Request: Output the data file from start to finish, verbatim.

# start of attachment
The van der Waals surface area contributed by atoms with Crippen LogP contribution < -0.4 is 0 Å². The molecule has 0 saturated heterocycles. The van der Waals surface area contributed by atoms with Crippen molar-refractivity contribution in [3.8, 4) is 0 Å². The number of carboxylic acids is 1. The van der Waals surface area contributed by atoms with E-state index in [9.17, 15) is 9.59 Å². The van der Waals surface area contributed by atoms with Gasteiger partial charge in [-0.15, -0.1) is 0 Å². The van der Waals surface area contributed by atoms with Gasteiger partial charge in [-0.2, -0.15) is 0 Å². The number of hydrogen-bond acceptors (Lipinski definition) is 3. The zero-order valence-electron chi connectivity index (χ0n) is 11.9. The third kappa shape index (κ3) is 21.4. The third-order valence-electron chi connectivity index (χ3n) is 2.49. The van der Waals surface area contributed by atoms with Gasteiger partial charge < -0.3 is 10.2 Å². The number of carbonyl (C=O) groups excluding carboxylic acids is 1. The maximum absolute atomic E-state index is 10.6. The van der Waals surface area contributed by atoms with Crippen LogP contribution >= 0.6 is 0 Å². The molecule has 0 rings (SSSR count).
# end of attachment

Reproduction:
The van der Waals surface area contributed by atoms with Crippen LogP contribution < -0.4 is 0 Å². The molecule has 0 saturated heterocycles. The van der Waals surface area contributed by atoms with Crippen molar-refractivity contribution in [3.8, 4) is 0 Å². The number of carboxylic acids is 1. The van der Waals surface area contributed by atoms with E-state index in [9.17, 15) is 9.59 Å². The van der Waals surface area contributed by atoms with Gasteiger partial charge in [-0.15, -0.1) is 0 Å². The van der Waals surface area contributed by atoms with Gasteiger partial charge in [-0.2, -0.15) is 0 Å². The number of hydrogen-bond acceptors (Lipinski definition) is 3. The zero-order valence-electron chi connectivity index (χ0n) is 11.9. The third kappa shape index (κ3) is 21.4. The third-order valence-electron chi connectivity index (χ3n) is 2.49. The van der Waals surface area contributed by atoms with Gasteiger partial charge < -0.3 is 10.2 Å². The number of carbonyl (C=O) groups excluding carboxylic acids is 1. The maximum absolute atomic E-state index is 10.6. The van der Waals surface area contributed by atoms with Crippen LogP contribution >= 0.6 is 0 Å². The molecule has 0 rings (SSSR count).